January 26, Tucson

US (AZ): Microbial symbionts to enhance plant health and productivity

Fungi, on average, have a bad reputation: they invade your toenails, your wounds, your pet’s lungs, your plants. And, as the saying goes ‘they will kill’. ‘They do include the bad and the ugly,’ speaker Betsy Arnold PhD might protest, ‘but they include the good as well!’.

There are a gazillion fungi species which are benevolent and even critical for the plant life on which human sustainability depends, and some of them are even edible. Well, perhaps not gazillion but an estimated 5.1 million species of fungi are projected to exist, and chances are many more will be discovered with time and molecular techniques. So, inasmuch as there are so many kinds of fungi, many people are needed to study them.

Betsy Arnold, based at the University of Arizona, is not only one of these people…but she leads a small army of fungiologists (or is it mycologists? Ask Prof. Pryor) to discover fungal biodiversity. In trying to understand who Betsy Arnold is, one needs to look online to discover that she is a multi-faceted humanist, scientist, hiker, animal lover, and above all a people person (just look at the rich and varied array of pictures filled with her team).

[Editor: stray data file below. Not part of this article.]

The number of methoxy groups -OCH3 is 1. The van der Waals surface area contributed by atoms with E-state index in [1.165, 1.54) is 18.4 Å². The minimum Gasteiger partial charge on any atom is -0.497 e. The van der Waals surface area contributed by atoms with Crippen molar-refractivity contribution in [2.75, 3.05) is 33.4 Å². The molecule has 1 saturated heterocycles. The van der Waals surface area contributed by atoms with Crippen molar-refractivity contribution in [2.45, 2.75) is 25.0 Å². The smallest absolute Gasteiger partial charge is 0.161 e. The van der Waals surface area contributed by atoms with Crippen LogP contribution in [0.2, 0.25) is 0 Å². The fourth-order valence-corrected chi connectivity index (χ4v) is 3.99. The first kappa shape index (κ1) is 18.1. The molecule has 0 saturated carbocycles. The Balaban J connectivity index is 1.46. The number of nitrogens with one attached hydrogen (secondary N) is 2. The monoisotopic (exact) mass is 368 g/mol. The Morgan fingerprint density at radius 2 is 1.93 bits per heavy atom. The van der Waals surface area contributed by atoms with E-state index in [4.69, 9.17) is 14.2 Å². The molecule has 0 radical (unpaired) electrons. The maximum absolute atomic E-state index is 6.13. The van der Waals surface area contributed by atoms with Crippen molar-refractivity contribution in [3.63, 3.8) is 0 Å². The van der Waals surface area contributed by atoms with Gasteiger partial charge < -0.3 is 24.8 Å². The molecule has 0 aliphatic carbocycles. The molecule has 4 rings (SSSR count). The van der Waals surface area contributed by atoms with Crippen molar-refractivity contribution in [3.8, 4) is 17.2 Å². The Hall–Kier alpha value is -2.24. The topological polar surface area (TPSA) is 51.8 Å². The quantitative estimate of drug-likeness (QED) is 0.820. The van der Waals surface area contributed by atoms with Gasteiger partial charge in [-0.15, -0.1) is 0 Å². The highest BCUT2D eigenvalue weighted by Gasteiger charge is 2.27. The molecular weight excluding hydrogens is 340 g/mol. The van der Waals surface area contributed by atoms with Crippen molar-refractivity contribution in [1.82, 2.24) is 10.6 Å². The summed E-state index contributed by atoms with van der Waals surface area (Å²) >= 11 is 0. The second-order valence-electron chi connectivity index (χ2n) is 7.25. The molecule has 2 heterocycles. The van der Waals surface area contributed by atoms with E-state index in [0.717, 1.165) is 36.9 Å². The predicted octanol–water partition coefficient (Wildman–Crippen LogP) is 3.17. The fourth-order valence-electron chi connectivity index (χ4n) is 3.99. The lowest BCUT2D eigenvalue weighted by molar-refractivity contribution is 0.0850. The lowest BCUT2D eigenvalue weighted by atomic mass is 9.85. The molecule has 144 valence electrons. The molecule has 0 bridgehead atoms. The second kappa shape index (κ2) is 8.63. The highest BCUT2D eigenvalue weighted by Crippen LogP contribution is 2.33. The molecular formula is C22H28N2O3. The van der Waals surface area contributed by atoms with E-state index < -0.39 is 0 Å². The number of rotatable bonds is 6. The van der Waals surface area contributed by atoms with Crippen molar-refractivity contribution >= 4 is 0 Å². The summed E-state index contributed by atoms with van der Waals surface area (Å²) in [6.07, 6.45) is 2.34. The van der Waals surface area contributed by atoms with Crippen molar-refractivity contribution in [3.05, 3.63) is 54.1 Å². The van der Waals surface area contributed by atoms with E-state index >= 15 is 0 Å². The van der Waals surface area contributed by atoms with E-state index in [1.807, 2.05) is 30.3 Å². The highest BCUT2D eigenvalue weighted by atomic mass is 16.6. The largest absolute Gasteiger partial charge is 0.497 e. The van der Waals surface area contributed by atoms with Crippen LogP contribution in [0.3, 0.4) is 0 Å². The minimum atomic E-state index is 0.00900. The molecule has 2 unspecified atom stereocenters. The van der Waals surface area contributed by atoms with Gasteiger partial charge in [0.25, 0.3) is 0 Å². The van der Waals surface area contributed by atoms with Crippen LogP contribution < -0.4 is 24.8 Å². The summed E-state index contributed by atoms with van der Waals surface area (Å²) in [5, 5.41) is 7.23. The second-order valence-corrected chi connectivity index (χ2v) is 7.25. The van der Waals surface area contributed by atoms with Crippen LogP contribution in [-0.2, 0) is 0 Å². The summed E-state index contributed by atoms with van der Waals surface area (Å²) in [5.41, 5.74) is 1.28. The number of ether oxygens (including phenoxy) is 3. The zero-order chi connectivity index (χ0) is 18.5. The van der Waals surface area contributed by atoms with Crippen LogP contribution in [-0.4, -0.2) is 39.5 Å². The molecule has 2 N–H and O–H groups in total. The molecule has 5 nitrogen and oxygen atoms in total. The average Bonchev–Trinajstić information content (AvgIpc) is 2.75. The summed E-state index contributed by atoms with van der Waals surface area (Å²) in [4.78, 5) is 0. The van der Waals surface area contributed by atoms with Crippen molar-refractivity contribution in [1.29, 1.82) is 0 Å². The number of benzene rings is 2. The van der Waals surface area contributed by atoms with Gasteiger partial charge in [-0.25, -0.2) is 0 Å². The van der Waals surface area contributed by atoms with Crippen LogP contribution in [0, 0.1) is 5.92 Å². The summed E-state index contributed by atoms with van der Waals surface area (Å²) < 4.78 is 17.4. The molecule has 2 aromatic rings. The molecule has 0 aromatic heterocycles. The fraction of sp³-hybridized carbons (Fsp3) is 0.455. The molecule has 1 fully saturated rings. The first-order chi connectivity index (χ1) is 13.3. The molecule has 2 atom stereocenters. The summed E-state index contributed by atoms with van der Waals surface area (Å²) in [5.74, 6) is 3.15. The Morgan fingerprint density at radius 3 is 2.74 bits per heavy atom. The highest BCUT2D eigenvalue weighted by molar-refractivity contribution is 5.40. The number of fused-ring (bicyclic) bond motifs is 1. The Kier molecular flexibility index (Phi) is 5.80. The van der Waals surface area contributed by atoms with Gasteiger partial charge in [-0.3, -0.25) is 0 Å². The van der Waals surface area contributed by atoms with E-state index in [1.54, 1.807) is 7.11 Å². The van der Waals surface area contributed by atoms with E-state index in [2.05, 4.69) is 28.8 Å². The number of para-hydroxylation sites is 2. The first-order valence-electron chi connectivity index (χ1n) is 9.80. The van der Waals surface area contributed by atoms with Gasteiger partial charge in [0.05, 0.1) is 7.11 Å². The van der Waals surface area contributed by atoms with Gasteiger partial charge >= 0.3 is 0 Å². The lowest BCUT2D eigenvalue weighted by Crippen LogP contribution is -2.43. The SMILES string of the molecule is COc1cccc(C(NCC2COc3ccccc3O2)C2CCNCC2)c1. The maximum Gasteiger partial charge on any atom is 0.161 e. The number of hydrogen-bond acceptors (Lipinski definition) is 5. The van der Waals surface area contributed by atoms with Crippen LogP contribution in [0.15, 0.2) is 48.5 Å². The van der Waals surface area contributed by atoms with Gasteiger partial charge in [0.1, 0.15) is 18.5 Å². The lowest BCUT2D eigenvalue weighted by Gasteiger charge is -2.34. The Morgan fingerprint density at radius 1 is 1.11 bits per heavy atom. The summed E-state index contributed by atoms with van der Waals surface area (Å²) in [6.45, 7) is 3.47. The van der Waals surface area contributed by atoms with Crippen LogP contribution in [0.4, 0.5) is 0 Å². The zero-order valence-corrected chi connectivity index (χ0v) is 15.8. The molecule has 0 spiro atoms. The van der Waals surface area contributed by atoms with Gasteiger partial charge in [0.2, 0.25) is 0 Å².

From high school students, to Native American students at Dine’ College, to world-wide collaborators, to her lab team members at the UofA, Dr. Arnold balances the social and the scientific with a laser-focus on her research objectives: “to study ecological and evolutionary aspects of plant-fungal symbioses”, using “classic microbiological methods, ecological sampling techniques, molecular tools, and the robust framework of phylogenetic biology”.

To carry out this wide-ranging spectrum of research, the Arnold team conducts lab work and extensive field research in areas “ranging from Arctic tundra to lowland rainforests” and focuses on topics that range from bacterial symbionts of fungi to the effects of soil-borne molds on tropical forest dynamics.

In a seminar, Betsy will share with us her latest discoveries and her recent sojourns in exotic places, and in so doing will engulf us with her enthusiasm and passion using interdisciplinary approaches to answering challenging biological questions.

The CEAC Covering Environments Seminar will be held Friday, January 26th, from 4:15 PM to 5:15 PM in the CEAC Lecture Room.
 
A networking, get acquainted session, with light refreshments, will take place between 3:45 to 4:15 pm at the CEAC lecture room (1951 E Roger Rd, Tucson). A Q&A period will follow the talk.
 
If you are unable to attend in person, the seminar series will be available via the web. Register here: https://register.gotowebinar.com/register/7230800068494262531


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